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Posts from the "Pedestrian Infrastructure" Category

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Mini Plaza Creates Public Space, Not Carmageddon, at Market and Dolores

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Photo: Scott Wiener

It’s happened again: street space was re-allocated from cars to people, and the unbearable traffic jams opponents warned of have failed to materialize. In fact, some of them even like the result now.

At the southwest corner of Market and Dolores Streets, the sidewalk was extended to create a mini plaza last fall, as part of a city agreement with the developers of a building housing condos and a Whole Foods Market there. The sidewalk extension was opposed by a loud few, who claimed that removing part of a traffic lane and car parking lane would result in disastrous queues of cars.

Supervisor Scott Wiener posted the above photo of the plaza on Facebook, noting that it “has been a huge success”:

We had to push hard to prevent the plaza from being significantly reduced in size due to unfounded concerns about traffic congestion. Fortunately we were able to keep the plaza design intact, and it’s worked out beautifully. Very positive addition to our public realm in this growing part of the neighborhood.

Over and over again, we see that the sky doesn’t fall when well-executed projects reclaim space for people. Some folks just won’t believe it until the changes are on the ground, but in the meantime we all reap the benefits of safer and more livable streets.

Hayes Valley livable streets advocate Jason Henderson said that even some of the most ardent opponents of the Market and Dolores plaza are now fans of it, as noted in my article last week about why city officials won’t win by pandering to the vocal cars-first contingent.

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Scott Wiener: SFFD’s Next Fire Truck Fleet Needs to Be More Versatile

The SF Fire Department needs to replace its aging fire trucks soon, and Supervisor Scott Wiener says the department should use the purchase to take advantage of more versatile models that other cities are using to navigate narrow streets.

SFFD has fought against pedestrian safety improvements that narrow roadways, claiming that they hinder fire truck access, even though other cities use lower street width minimums, and San Francisco has plenty of slender streets that firefighters regularly serve.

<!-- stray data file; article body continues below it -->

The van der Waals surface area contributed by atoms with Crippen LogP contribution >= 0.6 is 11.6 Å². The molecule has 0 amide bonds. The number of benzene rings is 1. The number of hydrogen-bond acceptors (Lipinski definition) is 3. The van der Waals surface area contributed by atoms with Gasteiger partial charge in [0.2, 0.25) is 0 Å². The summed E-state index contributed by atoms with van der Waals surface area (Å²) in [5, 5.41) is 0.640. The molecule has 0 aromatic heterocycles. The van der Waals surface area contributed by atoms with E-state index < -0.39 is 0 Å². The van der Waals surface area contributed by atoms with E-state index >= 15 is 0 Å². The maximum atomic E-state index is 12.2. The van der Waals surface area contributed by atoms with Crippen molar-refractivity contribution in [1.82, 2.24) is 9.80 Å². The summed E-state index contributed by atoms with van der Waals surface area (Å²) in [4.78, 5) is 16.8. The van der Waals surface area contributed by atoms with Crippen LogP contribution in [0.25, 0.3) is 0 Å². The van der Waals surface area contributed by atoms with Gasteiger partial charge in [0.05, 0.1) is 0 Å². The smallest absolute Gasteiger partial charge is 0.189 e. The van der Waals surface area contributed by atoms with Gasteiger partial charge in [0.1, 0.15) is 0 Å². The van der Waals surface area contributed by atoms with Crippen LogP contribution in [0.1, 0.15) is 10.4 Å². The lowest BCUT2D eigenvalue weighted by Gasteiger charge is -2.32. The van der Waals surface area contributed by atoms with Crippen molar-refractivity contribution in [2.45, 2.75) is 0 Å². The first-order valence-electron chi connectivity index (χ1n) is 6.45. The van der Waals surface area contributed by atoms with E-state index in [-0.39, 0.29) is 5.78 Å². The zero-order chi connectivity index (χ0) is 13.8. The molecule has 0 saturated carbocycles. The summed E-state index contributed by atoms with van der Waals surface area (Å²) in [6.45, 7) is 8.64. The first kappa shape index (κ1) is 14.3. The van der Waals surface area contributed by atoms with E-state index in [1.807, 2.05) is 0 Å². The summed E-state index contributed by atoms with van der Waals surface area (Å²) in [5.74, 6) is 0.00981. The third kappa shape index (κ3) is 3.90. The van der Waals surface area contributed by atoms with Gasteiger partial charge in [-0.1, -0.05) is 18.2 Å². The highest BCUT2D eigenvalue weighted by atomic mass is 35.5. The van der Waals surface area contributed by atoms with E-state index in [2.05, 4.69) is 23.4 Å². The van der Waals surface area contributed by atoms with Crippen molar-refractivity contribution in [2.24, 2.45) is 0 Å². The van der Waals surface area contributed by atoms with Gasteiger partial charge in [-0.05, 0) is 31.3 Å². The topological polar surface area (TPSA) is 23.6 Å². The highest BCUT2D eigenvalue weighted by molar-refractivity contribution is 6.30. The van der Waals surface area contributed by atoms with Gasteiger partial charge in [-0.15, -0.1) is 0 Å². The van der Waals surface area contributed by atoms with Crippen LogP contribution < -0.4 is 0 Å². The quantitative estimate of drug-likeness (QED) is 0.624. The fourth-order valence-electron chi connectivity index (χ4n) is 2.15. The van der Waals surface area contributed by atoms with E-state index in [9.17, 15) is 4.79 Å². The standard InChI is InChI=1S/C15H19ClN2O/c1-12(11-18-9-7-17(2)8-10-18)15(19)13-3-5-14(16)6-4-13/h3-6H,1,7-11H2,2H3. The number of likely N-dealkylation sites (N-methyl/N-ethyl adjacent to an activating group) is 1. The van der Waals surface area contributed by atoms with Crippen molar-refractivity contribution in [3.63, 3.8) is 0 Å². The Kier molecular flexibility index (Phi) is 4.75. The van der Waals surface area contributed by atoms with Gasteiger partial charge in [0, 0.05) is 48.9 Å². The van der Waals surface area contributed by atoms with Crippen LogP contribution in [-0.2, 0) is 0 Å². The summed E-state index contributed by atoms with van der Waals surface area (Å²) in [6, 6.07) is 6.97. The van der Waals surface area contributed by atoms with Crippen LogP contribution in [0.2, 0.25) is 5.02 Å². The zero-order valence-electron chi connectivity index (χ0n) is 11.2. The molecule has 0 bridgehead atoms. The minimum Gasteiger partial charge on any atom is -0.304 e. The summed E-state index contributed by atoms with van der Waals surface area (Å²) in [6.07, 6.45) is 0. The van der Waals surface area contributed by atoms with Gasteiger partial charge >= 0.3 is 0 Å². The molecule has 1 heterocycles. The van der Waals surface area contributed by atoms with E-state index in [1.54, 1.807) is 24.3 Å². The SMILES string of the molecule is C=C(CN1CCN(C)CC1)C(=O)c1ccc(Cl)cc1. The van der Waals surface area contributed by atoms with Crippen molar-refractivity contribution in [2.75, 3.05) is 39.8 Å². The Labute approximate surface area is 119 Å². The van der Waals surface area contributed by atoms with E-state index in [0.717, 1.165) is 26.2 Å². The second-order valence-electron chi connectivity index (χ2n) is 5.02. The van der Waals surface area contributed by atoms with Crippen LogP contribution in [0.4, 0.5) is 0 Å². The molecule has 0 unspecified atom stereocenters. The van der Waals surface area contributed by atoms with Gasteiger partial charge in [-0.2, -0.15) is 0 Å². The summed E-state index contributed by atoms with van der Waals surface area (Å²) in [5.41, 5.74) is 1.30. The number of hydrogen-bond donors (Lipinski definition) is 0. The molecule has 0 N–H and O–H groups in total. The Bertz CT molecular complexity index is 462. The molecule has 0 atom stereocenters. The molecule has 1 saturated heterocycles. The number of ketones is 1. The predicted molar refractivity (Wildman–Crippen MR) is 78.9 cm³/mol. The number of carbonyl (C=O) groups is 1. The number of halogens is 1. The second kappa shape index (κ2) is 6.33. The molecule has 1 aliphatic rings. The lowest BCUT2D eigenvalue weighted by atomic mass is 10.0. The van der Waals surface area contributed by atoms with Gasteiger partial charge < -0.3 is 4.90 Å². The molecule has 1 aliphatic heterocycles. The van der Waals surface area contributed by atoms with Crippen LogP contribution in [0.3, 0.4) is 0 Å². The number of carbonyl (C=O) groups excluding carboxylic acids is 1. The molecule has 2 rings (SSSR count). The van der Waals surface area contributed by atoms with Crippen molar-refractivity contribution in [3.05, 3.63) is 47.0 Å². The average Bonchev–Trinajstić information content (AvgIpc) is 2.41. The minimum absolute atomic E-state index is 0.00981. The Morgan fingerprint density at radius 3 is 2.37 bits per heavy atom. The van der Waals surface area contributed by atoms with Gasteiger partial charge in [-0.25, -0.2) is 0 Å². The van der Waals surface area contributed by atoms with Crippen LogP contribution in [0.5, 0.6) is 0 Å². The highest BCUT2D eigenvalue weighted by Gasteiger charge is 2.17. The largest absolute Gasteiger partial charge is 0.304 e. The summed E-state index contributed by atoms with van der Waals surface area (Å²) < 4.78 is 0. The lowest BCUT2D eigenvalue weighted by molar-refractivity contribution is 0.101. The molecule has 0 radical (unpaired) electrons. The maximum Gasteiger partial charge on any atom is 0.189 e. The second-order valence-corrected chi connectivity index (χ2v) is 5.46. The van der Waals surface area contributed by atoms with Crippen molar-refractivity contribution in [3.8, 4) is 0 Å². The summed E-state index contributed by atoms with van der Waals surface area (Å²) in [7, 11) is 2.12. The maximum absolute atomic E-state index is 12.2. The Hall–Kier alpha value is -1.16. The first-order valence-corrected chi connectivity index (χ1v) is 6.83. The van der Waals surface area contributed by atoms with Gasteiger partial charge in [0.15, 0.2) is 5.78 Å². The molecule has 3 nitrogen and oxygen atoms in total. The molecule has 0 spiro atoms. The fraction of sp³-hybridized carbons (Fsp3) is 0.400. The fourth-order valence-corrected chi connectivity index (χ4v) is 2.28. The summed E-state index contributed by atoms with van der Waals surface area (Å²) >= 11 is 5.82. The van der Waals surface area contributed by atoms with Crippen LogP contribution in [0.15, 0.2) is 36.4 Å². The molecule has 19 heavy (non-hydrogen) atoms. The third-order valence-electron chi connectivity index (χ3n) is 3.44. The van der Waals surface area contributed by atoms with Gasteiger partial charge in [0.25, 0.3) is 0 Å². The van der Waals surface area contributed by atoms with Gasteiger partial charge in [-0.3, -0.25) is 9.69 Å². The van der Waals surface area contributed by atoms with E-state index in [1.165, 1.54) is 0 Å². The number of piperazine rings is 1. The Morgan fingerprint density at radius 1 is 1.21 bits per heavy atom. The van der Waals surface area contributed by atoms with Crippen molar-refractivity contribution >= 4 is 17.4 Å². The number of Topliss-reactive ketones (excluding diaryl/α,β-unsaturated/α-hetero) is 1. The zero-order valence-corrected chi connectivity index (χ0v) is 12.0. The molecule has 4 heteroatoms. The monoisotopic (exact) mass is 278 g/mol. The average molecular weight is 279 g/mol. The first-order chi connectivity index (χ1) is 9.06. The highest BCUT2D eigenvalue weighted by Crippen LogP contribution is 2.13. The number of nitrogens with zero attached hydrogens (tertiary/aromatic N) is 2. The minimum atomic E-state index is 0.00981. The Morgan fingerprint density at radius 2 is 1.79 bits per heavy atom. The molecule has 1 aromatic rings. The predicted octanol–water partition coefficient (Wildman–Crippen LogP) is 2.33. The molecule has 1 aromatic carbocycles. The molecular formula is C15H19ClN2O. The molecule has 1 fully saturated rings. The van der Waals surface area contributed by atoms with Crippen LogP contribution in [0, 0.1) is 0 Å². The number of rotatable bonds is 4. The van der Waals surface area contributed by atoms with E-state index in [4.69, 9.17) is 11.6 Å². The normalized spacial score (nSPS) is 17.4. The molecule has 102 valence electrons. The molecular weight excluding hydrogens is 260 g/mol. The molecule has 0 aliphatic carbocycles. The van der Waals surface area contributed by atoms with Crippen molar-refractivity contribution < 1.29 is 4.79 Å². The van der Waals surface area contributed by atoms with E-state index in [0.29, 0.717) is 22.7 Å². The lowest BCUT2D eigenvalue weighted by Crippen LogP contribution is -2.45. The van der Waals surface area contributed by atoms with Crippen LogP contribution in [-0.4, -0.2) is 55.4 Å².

“Our fire trucks should be designed around the needs of our city, not vice versa,” said Wiener.

While SFFD has protested wider sidewalks, officials haven’t targeted much more prevalent obstacles like double-parked cars, and they admit they don’t have a firm grasp on what’s causing recent increases in response times. SFFD Assistant Deputy Chief Ken Lombardi said at a hearing in January that “there could just be more cars.”

“While I and others have disputed [SFFD's] assertions,” said Wiener, “if the department is concerned, the solution is to take a hard look at truck design.”

Smaller trucks, better designed for tight spaces than most of SFFD’s current fleet, are in use by a station in Bernal Heights, and they’re commonly seen in older cities in Europe and Japan. But SFFD has made several excuses about why it can’t buy more of them. At the January hearing, Lombardi said that fewer American manufacturers are producing smaller fire trucks, that smaller trucks tend not to meet smog standards, and that powerful engines are needed to climb San Francisco’s steep hills.

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Safer, More Transit-Friendly Streets Planned for the Upper Haight

Flickr user Drumwolf writes: “Yes, THAT Haight and Ashbury. Really not all that, is it.”

Update 4/10: The Planning Department posted an online survey where you can weigh in on the design proposal for upper Haight Street.

The Planning Department has drawn up early plans for three of the Haight-Ashbury’s major streets: upper Haight Street, Stanyan Street, and the southern end of Masonic Avenue. The proposals for the Haight Ashbury Public Realm Plan were developed through two public workshops aimed at re-thinking the streets as friendlier places for walking, biking, and transit.

Although planners set out to consider all of the streets in the Haight-Ashbury, Masonic, Stanyan, and Haight “rose to the top” among streets that residents wanted the city to improve, said Alexis Smith, project manager for the Planning Department. “There was no interest in touching” the smaller residential streets, she said. “We didn’t want to muck up things that are already working well.”

Of the three streets, the strongest consensus so far seems to be around plans for Haight Street, said Smith. The proposed improvements for Haight include several sidewalk bulb-outs along the street, as part of the Muni Transit Effectiveness Project‘s plans to consolidate bus stops and add transit bulbs. Those would provide more breathing room along the busy sidewalks, while also speeding Muni boardings.

“Haight Street is a significant path for public transit,” said Christin Evans, owner of Booksmith and a board member of the Haight Ashbury Merchants Association. The removed bus stops will “free up space for wider sidewalks, which can accommodate heavy pedestrian traffic… on weekends and sunny days.”

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Preview the Upgrades Coming to the Castro’s Jane Warner Plaza

Jane Warner Plaza, seen here in 2011. Photo: Mike Bjork/Flickr

Jane Warner Plaza, the first plaza created using semi-permanent features as part of SF’s Pavement to Parks program, will get some repairs and upgrades as part of the Castro Street overhaul currently underway.